Geodetic investigation of Torfajokull Volcano, Iceland

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dc.contributor.author Scheiber, Stephanie Elizabeth
dc.date.accessioned 2009-05-29T07:30:30Z
dc.date.available 2009-05-29T07:30:30Z
dc.date.issued 2009-05-29T07:30:30Z
dc.identifier.uri http://hdl.handle.net/10539/6997
dc.description.abstract The Mid-Atlantic ridge and North Atlantic mantle plume interaction is expressed in south Iceland as two overlapping, subparallel spreading centres; the Western (WVZ) and Eastern Volcanic Zones (EVZ). The South Iceland Seismic Zone (SISZ), a transform fault, connects these systems. Plate motion is partitioned across these zones and is accommodated by repeated lateral dyke injection from central volcanoes into fissure swarms within the volcanic zones. South of the SISZ-EVZ intersection, also the location of Torfajökull volcano, the EVZ is propagating to the southwest into the Eastern Volcanic Flank Zone (EVFZ). The plate spreading south of Torfajökull appears to be partitioned across the Reykjanes Peninsula (RP) in the west and the EVFZ. This study investigates the complex interplay between plate spreading and volcano deformation in the region surrounding Torfajökull volcano using space geodetic and modelling techniques. We present a new horizontal velocity field based on episodic GPS measurements collected between 2000 and 2006 in the southern part of the EVZ. This velocity field is compared to a GPS-derived velocity field from 1994-2003 (LaFemina et al. 2005) and elastic half-space plate spreading models. In a stable Eurasian reference frame the horizontal signal is dominated by plate spreading through the caldera, in agreement with known Holocene fissuring to the northeast along the Veidivötn fissure swarm and southwest of the caldera. It is shown that spreading is occurring across the EVFZ, with maximum strain accumulation during this inter-rifting period along the western edge of the Eldgjá fissure swarm which was last active in 934 A.D. These locations have major implications for the location of future rifting events as it is presumed that significant subsurface magma accumulation occurs along the centre of spreading. Spreading rates for this study show along strike variations, decreasing from 10-20 mm/yr to the north of Torfajökull to 7-8 mm/yr in the south, which is in line with a simple propagating ridge model and previous studies. Locking depths for these dyke models are relatively shallow (<6 km). The horizontal velocity field also indicates the interaction of Hekla volcano situated in the northwest of the study area, as the volcano has been uplifting since its last eruption in 2000, as well as subsidence due to a possible slow cooling magma chamber in the western part of Torfajökull which is supported by InSAR and “dry-tilt” data. en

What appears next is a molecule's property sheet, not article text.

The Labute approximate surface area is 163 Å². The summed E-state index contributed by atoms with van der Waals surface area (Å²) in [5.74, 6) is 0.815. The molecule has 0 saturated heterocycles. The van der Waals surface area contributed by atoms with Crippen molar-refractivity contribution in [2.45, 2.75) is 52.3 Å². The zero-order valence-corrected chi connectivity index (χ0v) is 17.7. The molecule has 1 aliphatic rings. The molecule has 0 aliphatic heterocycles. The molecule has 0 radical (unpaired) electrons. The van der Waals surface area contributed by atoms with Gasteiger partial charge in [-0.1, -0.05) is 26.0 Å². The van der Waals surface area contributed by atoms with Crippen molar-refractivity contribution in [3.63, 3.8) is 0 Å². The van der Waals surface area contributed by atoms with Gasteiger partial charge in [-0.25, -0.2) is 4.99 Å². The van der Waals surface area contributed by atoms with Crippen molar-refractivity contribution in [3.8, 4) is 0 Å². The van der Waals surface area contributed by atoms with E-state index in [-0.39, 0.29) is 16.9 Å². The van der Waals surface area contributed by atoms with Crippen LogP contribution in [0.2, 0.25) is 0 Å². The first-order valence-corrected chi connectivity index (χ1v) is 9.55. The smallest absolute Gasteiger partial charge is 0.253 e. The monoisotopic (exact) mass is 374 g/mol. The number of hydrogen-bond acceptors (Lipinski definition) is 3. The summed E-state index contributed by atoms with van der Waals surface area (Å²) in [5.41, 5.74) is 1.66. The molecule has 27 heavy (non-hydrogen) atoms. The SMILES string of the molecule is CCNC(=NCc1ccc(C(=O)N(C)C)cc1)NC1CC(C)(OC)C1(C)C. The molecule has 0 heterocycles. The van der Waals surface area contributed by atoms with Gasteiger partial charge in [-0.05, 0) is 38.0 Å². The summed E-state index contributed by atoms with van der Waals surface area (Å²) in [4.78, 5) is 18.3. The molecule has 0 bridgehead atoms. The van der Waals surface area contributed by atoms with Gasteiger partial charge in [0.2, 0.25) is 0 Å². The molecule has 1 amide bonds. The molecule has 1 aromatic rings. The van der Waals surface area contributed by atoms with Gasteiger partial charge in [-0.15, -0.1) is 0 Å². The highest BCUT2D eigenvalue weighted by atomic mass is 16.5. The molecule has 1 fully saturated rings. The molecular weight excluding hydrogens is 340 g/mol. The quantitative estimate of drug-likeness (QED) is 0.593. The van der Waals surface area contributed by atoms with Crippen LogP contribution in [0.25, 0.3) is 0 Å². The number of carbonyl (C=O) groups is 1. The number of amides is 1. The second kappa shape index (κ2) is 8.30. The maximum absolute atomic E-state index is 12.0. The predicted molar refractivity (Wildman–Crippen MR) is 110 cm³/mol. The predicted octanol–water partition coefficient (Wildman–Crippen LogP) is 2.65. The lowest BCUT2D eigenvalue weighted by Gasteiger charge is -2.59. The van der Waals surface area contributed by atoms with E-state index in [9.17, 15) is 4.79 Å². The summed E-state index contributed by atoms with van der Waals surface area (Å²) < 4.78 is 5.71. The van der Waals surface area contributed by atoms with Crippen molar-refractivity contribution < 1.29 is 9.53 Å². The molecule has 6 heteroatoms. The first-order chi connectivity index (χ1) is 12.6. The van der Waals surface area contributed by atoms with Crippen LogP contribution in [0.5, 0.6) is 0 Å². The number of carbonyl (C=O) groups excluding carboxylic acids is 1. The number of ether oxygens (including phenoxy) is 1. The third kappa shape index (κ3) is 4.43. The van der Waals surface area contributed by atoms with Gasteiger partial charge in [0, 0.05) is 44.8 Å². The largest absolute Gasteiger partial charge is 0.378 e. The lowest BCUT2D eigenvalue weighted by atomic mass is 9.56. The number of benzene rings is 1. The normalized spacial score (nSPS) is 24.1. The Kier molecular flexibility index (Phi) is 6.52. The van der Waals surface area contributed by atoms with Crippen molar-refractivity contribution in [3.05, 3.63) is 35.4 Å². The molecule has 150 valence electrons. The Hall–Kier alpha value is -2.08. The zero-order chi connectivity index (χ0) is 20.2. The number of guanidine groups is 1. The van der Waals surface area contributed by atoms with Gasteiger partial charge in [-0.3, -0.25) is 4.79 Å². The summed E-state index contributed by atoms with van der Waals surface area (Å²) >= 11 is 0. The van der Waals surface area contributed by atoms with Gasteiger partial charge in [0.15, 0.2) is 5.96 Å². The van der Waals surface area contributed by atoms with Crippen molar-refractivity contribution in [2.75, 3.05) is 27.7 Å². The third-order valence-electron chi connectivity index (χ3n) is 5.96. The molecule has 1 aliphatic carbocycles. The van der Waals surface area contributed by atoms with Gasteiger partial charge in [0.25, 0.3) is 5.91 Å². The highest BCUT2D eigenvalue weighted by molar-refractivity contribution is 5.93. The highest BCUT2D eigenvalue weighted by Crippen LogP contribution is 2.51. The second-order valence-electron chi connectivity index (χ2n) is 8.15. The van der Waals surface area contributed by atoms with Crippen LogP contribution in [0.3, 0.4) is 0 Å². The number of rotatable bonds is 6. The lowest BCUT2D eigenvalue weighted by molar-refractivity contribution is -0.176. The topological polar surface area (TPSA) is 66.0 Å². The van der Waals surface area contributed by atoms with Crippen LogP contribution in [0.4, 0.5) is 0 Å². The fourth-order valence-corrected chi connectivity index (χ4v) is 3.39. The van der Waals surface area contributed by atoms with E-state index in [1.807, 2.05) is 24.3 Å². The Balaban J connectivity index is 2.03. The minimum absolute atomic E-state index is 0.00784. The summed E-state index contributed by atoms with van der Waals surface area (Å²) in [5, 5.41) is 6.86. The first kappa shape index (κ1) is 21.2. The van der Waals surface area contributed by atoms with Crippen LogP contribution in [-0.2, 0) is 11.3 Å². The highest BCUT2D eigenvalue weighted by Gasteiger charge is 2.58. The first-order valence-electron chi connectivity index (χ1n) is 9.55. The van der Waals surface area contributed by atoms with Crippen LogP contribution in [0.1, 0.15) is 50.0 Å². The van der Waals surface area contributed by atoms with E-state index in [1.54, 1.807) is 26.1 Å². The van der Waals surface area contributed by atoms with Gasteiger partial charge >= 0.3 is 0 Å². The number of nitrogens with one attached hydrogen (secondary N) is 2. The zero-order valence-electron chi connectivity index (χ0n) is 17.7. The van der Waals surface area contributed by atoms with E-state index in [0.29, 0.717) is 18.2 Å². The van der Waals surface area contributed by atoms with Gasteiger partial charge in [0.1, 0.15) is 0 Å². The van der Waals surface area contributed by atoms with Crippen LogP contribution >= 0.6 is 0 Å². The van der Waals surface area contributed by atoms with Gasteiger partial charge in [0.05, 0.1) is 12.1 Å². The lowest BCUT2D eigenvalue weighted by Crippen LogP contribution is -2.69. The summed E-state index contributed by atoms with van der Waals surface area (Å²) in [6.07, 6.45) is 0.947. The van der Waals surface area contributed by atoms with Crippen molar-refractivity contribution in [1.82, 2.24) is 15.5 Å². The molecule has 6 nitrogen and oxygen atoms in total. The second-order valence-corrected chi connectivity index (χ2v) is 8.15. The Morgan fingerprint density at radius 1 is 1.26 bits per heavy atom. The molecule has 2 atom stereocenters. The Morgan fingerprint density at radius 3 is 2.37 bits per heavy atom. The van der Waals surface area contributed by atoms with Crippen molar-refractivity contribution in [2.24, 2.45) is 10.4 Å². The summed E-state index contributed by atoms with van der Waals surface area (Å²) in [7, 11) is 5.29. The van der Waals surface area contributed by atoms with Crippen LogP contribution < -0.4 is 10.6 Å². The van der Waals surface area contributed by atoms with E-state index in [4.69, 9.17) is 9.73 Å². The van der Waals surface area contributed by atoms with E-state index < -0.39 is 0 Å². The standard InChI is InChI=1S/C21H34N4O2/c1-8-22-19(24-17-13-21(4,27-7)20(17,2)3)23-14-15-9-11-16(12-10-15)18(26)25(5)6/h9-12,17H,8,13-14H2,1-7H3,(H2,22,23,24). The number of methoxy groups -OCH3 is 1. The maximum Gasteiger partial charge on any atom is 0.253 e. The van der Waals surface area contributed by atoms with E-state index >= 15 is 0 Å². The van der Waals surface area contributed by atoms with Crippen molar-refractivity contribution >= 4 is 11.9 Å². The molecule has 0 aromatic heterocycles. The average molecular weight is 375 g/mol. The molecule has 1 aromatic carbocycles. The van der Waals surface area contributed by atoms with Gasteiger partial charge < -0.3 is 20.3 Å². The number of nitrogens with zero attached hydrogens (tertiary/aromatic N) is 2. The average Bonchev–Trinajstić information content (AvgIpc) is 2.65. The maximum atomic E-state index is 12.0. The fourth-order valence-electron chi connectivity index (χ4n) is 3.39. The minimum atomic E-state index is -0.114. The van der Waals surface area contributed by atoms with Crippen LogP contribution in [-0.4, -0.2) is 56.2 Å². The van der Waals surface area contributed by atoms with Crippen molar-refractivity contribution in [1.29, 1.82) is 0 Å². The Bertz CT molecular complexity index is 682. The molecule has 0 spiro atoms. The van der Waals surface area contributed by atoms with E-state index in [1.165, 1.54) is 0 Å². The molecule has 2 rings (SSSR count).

dc.language.iso en en
dc.title Geodetic investigation of Torfajokull Volcano, Iceland en
dc.type Thesis en


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    Thesis (Ph.D.)--University of the Witwatersrand, 1972.

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